EILEAN Donan is up there with the most photographed castles in Scotland, the star of everything from Highlander and James Bond films through to shortbread tins. Often visitors just stop to take a photo and then zoom onwards to the Skye Bridge, but last week I decided to linger a while to see what else the area offers.

57 Nord (www.57nord.co.uk) is the sort of place you want to linger, a brace of new top-end self-catering hideaways. We stayed in Hill House, as it sounds a bit further up the heather-clad hillside. No simple self-catering escape, Hill House is all Grand Designs with a huge central open-plan space bathed in light from wraparound floor-to-ceiling windows. These walls of glass make the most of the views down to Eilean Donan. 

I really appreciated its setting, cloaked in a majestic soar of Highland massifs and sea lochs. Eilean Donan is the most dramatically set castle in the land for me; let’s just not go into that it was only rebuilt in the 1930s. 

Hill House proved the ideal base with a massive kitchen, one of the best equipped I’ve come across on the road in Scotland. Not just all the quality crockery and pans you need, but wee extras like white truffle olive oil and a wine cooler you can opt to buy some decent vintages from. We cooked up a storm here with fresh local eggs, peppery venison salami and smoked salmon from Argyll, with delicious chocolate from the Isle of Skye too.

Our guests were red deer strolling by the windows, otters splashing in the loch and the meteors streaking across the night sky.

The National: Coral Beach.

“There is something about this region of the Scottish Highlands, with its dramatic landscapes, rich history and ancient, often mythical, customs that get under your skin,” Mumtaz Lalani, owner of 57 Nord, told me. “Here you are alone with nature. I think this really resonates with people in today’s world, particularly if you’re living in a big bustling city and are constantly connected  to technology.”

The hamlet of Ardelve, which 57 Nord is tucked above, is home to one of Scotland’s most remarkable bakeries. Manuela’s Wee Bakery is what you get when you marry the setting of Hansel and Gretel with a superb artisan bakery. Wee paths eke around the pools and wackily shaped fairytale-esque buildings in this surreal corner of Skye and Lochalsh. They bake ace bread and the cakes are superb, as is the gin you can buy here from the tiny distillery.

Pushing north we headed for my favourite beach in the Plockton area, known simply as Coral Beach. On a sky-splittingly blue day, it looked positively Caribbean, the fine 
white coral gleaming by aquarium-clear waters. Swimming, even in early autumn,  was irresistible.

This refreshing dip was rewarded with lunch at my Plockton go-to. We tucked into Plockton Prawns (actually hulking langoustines) and squat lobster tails at the Plockton Hotel, washed down with a pint from the Glen  Spean Brewing Co just down the road in the Great Glen.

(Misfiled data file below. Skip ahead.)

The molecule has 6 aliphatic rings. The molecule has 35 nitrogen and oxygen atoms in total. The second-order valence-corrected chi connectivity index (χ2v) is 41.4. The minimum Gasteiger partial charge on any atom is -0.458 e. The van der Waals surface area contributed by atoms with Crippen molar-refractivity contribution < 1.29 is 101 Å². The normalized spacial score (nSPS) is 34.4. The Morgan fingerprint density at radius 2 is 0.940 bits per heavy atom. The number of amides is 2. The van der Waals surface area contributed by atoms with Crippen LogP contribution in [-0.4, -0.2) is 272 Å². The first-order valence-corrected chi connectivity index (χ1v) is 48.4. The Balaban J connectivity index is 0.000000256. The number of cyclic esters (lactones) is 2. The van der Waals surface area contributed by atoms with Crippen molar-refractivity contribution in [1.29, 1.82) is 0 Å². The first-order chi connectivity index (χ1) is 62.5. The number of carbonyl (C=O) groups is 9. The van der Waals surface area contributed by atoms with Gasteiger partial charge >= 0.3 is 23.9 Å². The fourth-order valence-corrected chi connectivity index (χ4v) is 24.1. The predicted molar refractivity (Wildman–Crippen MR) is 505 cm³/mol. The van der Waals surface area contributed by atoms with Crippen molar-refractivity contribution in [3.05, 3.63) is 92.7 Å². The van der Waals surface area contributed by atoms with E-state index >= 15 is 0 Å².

The National: View from 57 Nord Eilean Donan.

Plockton may really struggle with housing due to the prevalence of second-home owners, but it always looks winningly pretty. I was desperate to visit after rewatching the first episode of Hamish Macbeth at 57 Nord the night before. Watching it reinforced that arguably Plockton is the prettiest village on Scotland’s entire west coast. And that is really saying something.

We pushed west too, with Skye looming large on the horizon with its epic amphitheatre of the Cuillin mountains trying to steal the show. I was determined to resist the temptation to cross the Skye Bridge. Instead we stopped at Duirinish. 

The common grazing Highlands cows may be lost to Plockton, but those gorgeous beasts still saunter happily round the streets of this crofting community. Savour superb cake and coffee at the Croft Café and you know you’re putting money back into the community too.

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With that ace kitchen at 57 Nord, we only ate one meal out. It was a corker. The Black Sheep Hotels guys have done a brilliant job of reinvigorating the landmark Cluanie Inn. This whitewashed inn sits in the midst of an epic vault of mountainous scenery, Munros struggle hard against each other for supremacy on a scarcely believable skyline. 

Down below we cosily tucked into dinner while deer peered through the window at us. I kicked off with a seafood medley of scallops, mussels and prawns, followed by a delicious dal makhani. The pecan pie was a comforting nod to autumn.

All too soon it was time to turn tail south again after a long weekend wrapped in the charms of Skye and Lochalsh. We may have been right by Eilean Donan, but we didn’t even pop in once, such are the wealth of charms in the area around one of Scotland’s most photographed castles.